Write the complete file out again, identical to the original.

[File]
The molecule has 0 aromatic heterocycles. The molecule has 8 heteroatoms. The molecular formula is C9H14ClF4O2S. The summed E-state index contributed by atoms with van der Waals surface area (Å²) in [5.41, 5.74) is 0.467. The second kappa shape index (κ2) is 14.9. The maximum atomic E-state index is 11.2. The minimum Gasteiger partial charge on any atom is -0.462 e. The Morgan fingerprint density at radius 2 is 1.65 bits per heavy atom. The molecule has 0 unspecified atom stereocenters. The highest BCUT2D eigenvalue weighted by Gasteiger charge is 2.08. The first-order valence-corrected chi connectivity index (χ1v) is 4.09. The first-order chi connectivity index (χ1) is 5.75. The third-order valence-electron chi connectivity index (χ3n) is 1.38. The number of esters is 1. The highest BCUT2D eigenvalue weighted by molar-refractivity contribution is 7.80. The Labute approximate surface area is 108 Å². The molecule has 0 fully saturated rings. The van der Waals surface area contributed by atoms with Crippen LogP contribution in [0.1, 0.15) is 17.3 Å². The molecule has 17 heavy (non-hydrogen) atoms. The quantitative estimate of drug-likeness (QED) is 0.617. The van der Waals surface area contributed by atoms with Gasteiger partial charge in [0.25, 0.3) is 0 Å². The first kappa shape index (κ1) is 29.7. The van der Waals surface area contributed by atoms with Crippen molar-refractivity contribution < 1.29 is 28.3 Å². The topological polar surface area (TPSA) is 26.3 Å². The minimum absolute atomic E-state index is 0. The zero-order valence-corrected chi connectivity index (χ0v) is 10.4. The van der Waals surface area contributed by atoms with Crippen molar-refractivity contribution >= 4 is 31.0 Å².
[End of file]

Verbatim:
The molecule has 0 aromatic heterocycles. The molecule has 8 heteroatoms. The molecular formula is C9H14ClF4O2S. The summed E-state index contributed by atoms with van der Waals surface area (Å²) in [5.41, 5.74) is 0.467. The second kappa shape index (κ2) is 14.9. The maximum atomic E-state index is 11.2. The minimum Gasteiger partial charge on any atom is -0.462 e. The Morgan fingerprint density at radius 2 is 1.65 bits per heavy atom. The molecule has 0 unspecified atom stereocenters. The highest BCUT2D eigenvalue weighted by Gasteiger charge is 2.08. The first-order valence-corrected chi connectivity index (χ1v) is 4.09. The first-order chi connectivity index (χ1) is 5.75. The third-order valence-electron chi connectivity index (χ3n) is 1.38. The number of esters is 1. The highest BCUT2D eigenvalue weighted by molar-refractivity contribution is 7.80. The Labute approximate surface area is 108 Å². The molecule has 0 fully saturated rings. The van der Waals surface area contributed by atoms with Crippen LogP contribution in [0.1, 0.15) is 17.3 Å². The molecule has 17 heavy (non-hydrogen) atoms. The quantitative estimate of drug-likeness (QED) is 0.617. The van der Waals surface area contributed by atoms with Gasteiger partial charge in [0.25, 0.3) is 0 Å². The first kappa shape index (κ1) is 29.7. The van der Waals surface area contributed by atoms with Crippen molar-refractivity contribution < 1.29 is 28.3 Å². The topological polar surface area (TPSA) is 26.3 Å². The minimum absolute atomic E-state index is 0. The zero-order valence-corrected chi connectivity index (χ0v) is 10.4. The van der Waals surface area contributed by atoms with Crippen molar-refractivity contribution >= 4 is 31.0 Å².